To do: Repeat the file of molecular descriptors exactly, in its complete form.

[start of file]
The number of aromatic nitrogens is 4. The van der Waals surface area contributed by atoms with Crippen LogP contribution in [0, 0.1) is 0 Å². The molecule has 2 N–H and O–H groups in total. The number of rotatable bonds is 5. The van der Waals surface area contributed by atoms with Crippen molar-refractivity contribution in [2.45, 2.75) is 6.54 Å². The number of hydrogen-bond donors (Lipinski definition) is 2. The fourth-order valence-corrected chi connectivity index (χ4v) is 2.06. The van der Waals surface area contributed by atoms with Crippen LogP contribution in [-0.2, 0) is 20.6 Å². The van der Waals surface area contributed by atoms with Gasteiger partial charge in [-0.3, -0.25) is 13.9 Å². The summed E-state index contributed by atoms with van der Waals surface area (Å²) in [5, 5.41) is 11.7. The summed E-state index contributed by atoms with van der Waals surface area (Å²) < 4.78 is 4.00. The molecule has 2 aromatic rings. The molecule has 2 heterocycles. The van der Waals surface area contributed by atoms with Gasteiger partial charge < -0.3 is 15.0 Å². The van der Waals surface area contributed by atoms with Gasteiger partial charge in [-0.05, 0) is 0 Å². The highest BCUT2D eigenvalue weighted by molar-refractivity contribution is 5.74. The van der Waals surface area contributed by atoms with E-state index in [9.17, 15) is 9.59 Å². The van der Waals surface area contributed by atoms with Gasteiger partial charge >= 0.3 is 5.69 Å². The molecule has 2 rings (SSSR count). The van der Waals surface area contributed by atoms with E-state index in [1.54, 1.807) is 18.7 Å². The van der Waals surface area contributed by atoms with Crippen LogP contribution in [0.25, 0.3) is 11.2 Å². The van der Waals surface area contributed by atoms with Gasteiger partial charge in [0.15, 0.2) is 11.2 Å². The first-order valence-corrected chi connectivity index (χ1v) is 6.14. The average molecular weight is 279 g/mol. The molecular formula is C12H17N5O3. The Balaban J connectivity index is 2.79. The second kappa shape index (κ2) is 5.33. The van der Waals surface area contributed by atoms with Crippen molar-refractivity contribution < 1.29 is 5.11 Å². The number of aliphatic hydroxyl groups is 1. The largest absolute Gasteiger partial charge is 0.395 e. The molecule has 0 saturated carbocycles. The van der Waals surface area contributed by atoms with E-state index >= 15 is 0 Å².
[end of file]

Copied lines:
The number of aromatic nitrogens is 4. The van der Waals surface area contributed by atoms with Crippen LogP contribution in [0, 0.1) is 0 Å². The molecule has 2 N–H and O–H groups in total. The number of rotatable bonds is 5. The van der Waals surface area contributed by atoms with Crippen molar-refractivity contribution in [2.45, 2.75) is 6.54 Å². The number of hydrogen-bond donors (Lipinski definition) is 2. The fourth-order valence-corrected chi connectivity index (χ4v) is 2.06. The van der Waals surface area contributed by atoms with Crippen LogP contribution in [-0.2, 0) is 20.6 Å². The van der Waals surface area contributed by atoms with Gasteiger partial charge in [-0.3, -0.25) is 13.9 Å². The summed E-state index contributed by atoms with van der Waals surface area (Å²) in [5, 5.41) is 11.7. The summed E-state index contributed by atoms with van der Waals surface area (Å²) < 4.78 is 4.00. The molecule has 2 aromatic rings. The molecule has 2 heterocycles. The van der Waals surface area contributed by atoms with Gasteiger partial charge < -0.3 is 15.0 Å². The van der Waals surface area contributed by atoms with Gasteiger partial charge in [-0.05, 0) is 0 Å². The highest BCUT2D eigenvalue weighted by molar-refractivity contribution is 5.74. The van der Waals surface area contributed by atoms with E-state index in [9.17, 15) is 9.59 Å². The van der Waals surface area contributed by atoms with Gasteiger partial charge >= 0.3 is 5.69 Å². The molecule has 2 rings (SSSR count). The van der Waals surface area contributed by atoms with E-state index in [1.54, 1.807) is 18.7 Å². The van der Waals surface area contributed by atoms with Crippen LogP contribution in [0.25, 0.3) is 11.2 Å². The van der Waals surface area contributed by atoms with Gasteiger partial charge in [0.15, 0.2) is 11.2 Å². The first-order valence-corrected chi connectivity index (χ1v) is 6.14. The average molecular weight is 279 g/mol. The molecular formula is C12H17N5O3. The Balaban J connectivity index is 2.79. The second kappa shape index (κ2) is 5.33. The van der Waals surface area contributed by atoms with Crippen molar-refractivity contribution < 1.29 is 5.11 Å². The number of aliphatic hydroxyl groups is 1. The largest absolute Gasteiger partial charge is 0.395 e. The molecule has 0 saturated carbocycles. The van der Waals surface area contributed by atoms with E-state index >= 15 is 0 Å².